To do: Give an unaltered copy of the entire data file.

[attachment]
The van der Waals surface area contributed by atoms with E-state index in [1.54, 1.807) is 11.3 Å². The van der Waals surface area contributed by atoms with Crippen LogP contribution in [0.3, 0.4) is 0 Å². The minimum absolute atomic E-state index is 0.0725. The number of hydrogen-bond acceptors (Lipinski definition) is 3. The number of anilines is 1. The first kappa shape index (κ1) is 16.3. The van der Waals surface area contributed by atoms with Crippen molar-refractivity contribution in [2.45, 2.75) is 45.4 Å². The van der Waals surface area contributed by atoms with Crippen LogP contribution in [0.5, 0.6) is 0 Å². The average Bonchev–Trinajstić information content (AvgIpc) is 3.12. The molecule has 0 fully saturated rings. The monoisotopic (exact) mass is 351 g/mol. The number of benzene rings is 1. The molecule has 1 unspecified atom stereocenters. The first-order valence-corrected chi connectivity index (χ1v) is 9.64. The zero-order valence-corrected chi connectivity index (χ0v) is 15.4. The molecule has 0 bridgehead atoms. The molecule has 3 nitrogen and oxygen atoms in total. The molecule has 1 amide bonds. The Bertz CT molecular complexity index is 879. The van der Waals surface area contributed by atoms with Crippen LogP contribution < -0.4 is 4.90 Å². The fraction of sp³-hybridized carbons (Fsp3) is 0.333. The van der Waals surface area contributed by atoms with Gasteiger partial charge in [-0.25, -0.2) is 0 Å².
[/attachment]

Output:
The van der Waals surface area contributed by atoms with E-state index in [1.54, 1.807) is 11.3 Å². The van der Waals surface area contributed by atoms with Crippen LogP contribution in [0.3, 0.4) is 0 Å². The minimum absolute atomic E-state index is 0.0725. The number of hydrogen-bond acceptors (Lipinski definition) is 3. The number of anilines is 1. The first kappa shape index (κ1) is 16.3. The van der Waals surface area contributed by atoms with Crippen molar-refractivity contribution in [2.45, 2.75) is 45.4 Å². The van der Waals surface area contributed by atoms with Crippen LogP contribution in [0.5, 0.6) is 0 Å². The average Bonchev–Trinajstić information content (AvgIpc) is 3.12. The molecule has 0 fully saturated rings. The monoisotopic (exact) mass is 351 g/mol. The number of benzene rings is 1. The molecule has 1 unspecified atom stereocenters. The first-order valence-corrected chi connectivity index (χ1v) is 9.64. The zero-order valence-corrected chi connectivity index (χ0v) is 15.4. The molecule has 0 bridgehead atoms. The molecule has 3 nitrogen and oxygen atoms in total. The molecule has 1 amide bonds. The Bertz CT molecular complexity index is 879. The van der Waals surface area contributed by atoms with Crippen LogP contribution < -0.4 is 4.90 Å². The fraction of sp³-hybridized carbons (Fsp3) is 0.333. The van der Waals surface area contributed by atoms with Gasteiger partial charge in [-0.25, -0.2) is 0 Å².